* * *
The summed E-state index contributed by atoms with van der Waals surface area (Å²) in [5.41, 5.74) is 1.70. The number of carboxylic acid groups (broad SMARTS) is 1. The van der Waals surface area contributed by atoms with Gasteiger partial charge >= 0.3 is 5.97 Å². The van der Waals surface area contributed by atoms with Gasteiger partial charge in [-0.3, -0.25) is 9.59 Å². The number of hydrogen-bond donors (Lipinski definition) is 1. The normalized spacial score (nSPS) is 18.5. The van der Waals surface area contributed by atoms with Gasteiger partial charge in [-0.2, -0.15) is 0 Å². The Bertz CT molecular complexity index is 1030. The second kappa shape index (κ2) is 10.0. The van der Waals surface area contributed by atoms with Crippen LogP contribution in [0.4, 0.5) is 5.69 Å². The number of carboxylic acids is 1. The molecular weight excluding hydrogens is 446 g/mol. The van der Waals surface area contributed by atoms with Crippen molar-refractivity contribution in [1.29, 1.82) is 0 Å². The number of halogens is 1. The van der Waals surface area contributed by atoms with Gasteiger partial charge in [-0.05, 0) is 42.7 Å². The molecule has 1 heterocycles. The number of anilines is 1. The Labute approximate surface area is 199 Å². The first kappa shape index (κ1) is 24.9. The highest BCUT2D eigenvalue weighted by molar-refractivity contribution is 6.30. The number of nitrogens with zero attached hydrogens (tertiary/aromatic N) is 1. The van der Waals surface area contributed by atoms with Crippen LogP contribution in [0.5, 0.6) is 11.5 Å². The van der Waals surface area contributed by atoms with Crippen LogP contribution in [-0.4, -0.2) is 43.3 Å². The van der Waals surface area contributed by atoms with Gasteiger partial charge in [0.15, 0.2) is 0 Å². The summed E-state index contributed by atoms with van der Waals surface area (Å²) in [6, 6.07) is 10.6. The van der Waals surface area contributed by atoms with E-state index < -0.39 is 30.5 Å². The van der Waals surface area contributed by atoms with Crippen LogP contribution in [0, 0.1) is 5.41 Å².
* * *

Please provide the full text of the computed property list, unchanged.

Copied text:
The summed E-state index contributed by atoms with van der Waals surface area (Å²) in [5.41, 5.74) is 1.70. The number of carboxylic acid groups (broad SMARTS) is 1. The van der Waals surface area contributed by atoms with Gasteiger partial charge >= 0.3 is 5.97 Å². The van der Waals surface area contributed by atoms with Gasteiger partial charge in [-0.3, -0.25) is 9.59 Å². The number of hydrogen-bond donors (Lipinski definition) is 1. The normalized spacial score (nSPS) is 18.5. The van der Waals surface area contributed by atoms with Gasteiger partial charge in [-0.2, -0.15) is 0 Å². The Bertz CT molecular complexity index is 1030. The second kappa shape index (κ2) is 10.0. The van der Waals surface area contributed by atoms with Crippen LogP contribution in [0.4, 0.5) is 5.69 Å². The number of carboxylic acids is 1. The molecular weight excluding hydrogens is 446 g/mol. The van der Waals surface area contributed by atoms with Crippen molar-refractivity contribution in [1.29, 1.82) is 0 Å². The number of halogens is 1. The van der Waals surface area contributed by atoms with Gasteiger partial charge in [-0.05, 0) is 42.7 Å². The molecule has 1 heterocycles. The number of anilines is 1. The Labute approximate surface area is 199 Å². The first kappa shape index (κ1) is 24.9. The highest BCUT2D eigenvalue weighted by molar-refractivity contribution is 6.30. The number of nitrogens with zero attached hydrogens (tertiary/aromatic N) is 1. The van der Waals surface area contributed by atoms with Crippen LogP contribution in [0.5, 0.6) is 11.5 Å². The van der Waals surface area contributed by atoms with Crippen LogP contribution in [-0.4, -0.2) is 43.3 Å². The van der Waals surface area contributed by atoms with Gasteiger partial charge in [0.15, 0.2) is 0 Å². The summed E-state index contributed by atoms with van der Waals surface area (Å²) in [6, 6.07) is 10.6. The van der Waals surface area contributed by atoms with E-state index < -0.39 is 30.5 Å². The van der Waals surface area contributed by atoms with Crippen LogP contribution in [0, 0.1) is 5.41 Å².